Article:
Stories of Fatherhood by

What a fitting image for such a book — a beautiful, heartwarming picture of a dad reading alongside his daughter on a sunny porch!

Except this is hardly a depiction of paternal love and father-daughter bonding at all. As fans of the painter Fairfield Porter or the poet James Schuyler would likely know, this painting — a 1966 work by Porter called Iced Coffee — actually depicts Schuyler on the porch of Porter’s house in Maine sitting beside Porter’s daughter Elizabeth.  

In other words, the man in the painting is not a father and the girl is not his daughter.

Schuyler, who was gay, never had any children.  Furthermore, he played an unusual role in the Porter household: subject to lifelong bouts of mental illness, Schuyler was taken in by and cared for by the Porters.  As Porter’s long-suffering wife Anne memorably put it, Schuyler “came to lunch one day and stayed for eleven years.”  Although Schuyler did become a de facto member of the family, and was quite close with the Porter children, he is not, as the cover seems to suggest, the father of the girl in the painting.

To further complicate matters, as Justin Spring’s excellent 2000 biography of Porter, Fairfield Porter: A Life in Art, revealed for the first time, Porter and Schuyler actually carried on an intermittent, clandestine sexual relationship, despite the outwardly conventional, heterosexual domestic life Porter lived as a husband and father.

Which means that the painting does not only depict a man who is not the girl’s father, the man it presents was also secretly sleeping with her actual father.

It is a lovely painting, to be sure, and the anthology seems to include stories about how “paternal bonds are forged outside biology” too.  But I really doubt that’s what the book’s designers were thinking when they chose this painting; rather, it seems like they reached for an attractive stock image of a father and daughter reading together.

Which is why I find it pretty ironic and hilarious that someone at Penguin/Random House (which publishes the Everyman series) thought this painting was a good image to use for an anthology called Stories of Fatherhood.

Fairfield Porter, Iced Coffee (1966)


Posted in Fairfield Porter, James Schuyler, Uncategorized, Visual Art

Bill Berkson (1939-2016) and Frank O’Hara: “Bill’s School of New York”

O'Hara and Berkson 1961

Frank O’Hara and Bill Berkson at O’Hara’s apartment on 441 E. 9th St., NY, 1961 (photo by John Button)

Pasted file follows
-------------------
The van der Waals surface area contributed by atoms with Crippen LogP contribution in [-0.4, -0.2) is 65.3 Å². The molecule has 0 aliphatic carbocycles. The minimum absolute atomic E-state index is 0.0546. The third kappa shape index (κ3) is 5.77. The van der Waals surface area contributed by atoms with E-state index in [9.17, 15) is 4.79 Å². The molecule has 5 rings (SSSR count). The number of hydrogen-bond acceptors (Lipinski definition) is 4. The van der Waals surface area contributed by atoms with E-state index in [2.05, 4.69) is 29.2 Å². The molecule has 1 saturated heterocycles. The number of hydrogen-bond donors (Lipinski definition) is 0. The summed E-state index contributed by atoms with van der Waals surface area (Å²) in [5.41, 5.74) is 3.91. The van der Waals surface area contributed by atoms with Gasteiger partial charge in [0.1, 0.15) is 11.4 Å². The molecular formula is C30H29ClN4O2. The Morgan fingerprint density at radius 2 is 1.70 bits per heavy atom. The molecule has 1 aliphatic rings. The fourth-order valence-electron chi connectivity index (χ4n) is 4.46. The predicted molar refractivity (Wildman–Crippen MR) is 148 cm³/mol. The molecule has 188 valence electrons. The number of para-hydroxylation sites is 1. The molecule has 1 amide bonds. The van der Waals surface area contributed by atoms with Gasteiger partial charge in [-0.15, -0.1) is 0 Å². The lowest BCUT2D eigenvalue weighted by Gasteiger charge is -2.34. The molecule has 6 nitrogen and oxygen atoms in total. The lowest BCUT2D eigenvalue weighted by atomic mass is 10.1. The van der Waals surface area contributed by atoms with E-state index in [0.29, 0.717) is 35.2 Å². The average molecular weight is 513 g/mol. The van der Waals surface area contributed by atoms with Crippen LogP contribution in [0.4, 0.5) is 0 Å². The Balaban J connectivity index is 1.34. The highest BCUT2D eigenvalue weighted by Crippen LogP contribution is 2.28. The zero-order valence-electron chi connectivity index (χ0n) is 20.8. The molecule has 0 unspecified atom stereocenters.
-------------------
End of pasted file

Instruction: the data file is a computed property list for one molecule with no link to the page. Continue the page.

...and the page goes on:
Yesterday brought the very sad news that the poet and art critic Bill Berkson had passed away at the age of 76.  Berkson was of course of central importance to the New York School and its legacy, and over the coming days and months there will surely be many tributes and memorials, discussions of his poetry and its lasting importance.

Although I didn’t know Berkson as well as so many did who are mourning his loss today, I was fortunate enough to meet him several times and to correspond with him.  He was generous and kind, insightful and sharp, quick to share his insights about Frank O’Hara, James Schuyler, Amiri Baraka, and so much else with younger scholars and poets.  He will be deeply missed.

Although Berkson was nearly fifteen years younger than O’Hara, Kenneth Koch, John Ashbery, and James Schuyler, he became an important part of their scene, and later, a founding member of the movement’s so-called second-generation.  In fact, Berkson has the distinction of being one of, if not the, first of the many younger poets to fall under the sway of the New York School’s first generation in the 1960s.  After becoming aware of the work of Allen Ginsberg, Frank O’Hara, and other “New American Poets” while studying at Brown University, Berkson left Brown behind and came to New York in 1959, where he began taking a course with Kenneth Koch at the New School that had a profound effect on him.  As he later wrote, he was “greatly influenced by Koch’s sense of humor and beauty (he presented their connection clearly) and through his teaching, by Williams, Reverdy, Auden, Stevens, Michaux — then, of course, O’Hara and Ashbery, and Koch’s own work, or more exactly his way of seeing funny details.”

As O’Hara’s biographer Brad Gooch describes him, “Berkson was twenty years old and strikingly handsome in a Kennedy way that made him seem even more handsome in the early sixties.  The son of Seymour Berkson, a famous Hearst newspaperman and publisher of the Journal-American, who had recently died, and Eleanor Lambert, a fashion publicist whose provenance was Manhattan’s uptown cafe society, Berkson communicated an unusual mixture of patrician reserve, bohemian curiosity, intelligence, politeness, and brash rudeness.”

Koch recalled that Berkson “seemed to be at least as mature as I was and I was in my mid-thirties.”  Koch soon introduced Berkson to O’Hara, setting in motion a close and complicated friendship that had an enormous impact on both poets’ lives and work. Berkson later recalled that Koch had warned him this might happen: “He’ll become a germ in your life.”  Koch was right.